Interactive Story

An Introduction to the Blog
Interactive storytelling has managed to make progress in the digital arena, but it hasn’t yet reached the prominence that games have achieved. Its commercial foothold is more often in the service of a game, rather than as an independent. Fortunately, the situation is improving. Several games have successfully integrated story into the gameplay instead of relegating it to click-through cinematics. And a few pioneers, borrowing principles of game design and using current game technologies, have ventured forth with new titles that are arguably more interactive story than game. This handful of trailblazers seems to understand the promising qualities that have somehow been difficult to pinpoint up till now.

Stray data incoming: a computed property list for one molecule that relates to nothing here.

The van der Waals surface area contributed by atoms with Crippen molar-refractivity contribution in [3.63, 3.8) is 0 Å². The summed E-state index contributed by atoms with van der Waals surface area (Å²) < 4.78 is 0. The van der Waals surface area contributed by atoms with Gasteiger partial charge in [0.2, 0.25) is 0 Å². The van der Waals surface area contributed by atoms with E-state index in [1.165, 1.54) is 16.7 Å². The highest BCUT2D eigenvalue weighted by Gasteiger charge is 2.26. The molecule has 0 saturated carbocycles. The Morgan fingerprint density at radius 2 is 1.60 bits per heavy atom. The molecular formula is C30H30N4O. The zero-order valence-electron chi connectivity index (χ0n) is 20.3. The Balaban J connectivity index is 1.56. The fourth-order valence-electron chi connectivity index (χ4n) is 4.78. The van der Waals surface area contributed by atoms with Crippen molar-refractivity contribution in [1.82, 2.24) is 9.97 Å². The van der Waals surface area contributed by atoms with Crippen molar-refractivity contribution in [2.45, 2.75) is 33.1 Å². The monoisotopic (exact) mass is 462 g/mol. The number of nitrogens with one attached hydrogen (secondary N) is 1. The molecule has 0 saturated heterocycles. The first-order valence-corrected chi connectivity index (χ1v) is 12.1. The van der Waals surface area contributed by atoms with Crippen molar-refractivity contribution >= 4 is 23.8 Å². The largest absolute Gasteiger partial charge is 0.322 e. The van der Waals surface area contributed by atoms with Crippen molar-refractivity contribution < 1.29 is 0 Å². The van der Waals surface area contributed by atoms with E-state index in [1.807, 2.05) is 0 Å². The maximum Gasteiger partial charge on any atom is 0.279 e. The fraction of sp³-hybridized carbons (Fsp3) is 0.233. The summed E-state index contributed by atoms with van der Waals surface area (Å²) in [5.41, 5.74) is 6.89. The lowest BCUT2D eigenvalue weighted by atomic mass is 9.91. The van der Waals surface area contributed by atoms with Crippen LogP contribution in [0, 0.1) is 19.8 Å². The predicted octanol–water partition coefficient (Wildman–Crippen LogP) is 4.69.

The articles and anecdotes you see here attempt to describe what I think those qualities are, as well as others that should be. My interest is in visual storytelling, so my main focus is interactive story’s relation to film, theater and animation, as well as those games with a similar bent. I talk about ethical dilemmas and moral challenges that drive dramatic situations, particularly those in more traditional forms of storytelling, as I believe these play a significant role in giving interactive story its distinguishing domain. You’ll find brief dips into philosophy and psychology when there’s something relevant to point out, and if I can manage to explain it without possessing any expertise whatsoever. In light of these areas of interest I discuss how the story world might work and what the user’s role might look like.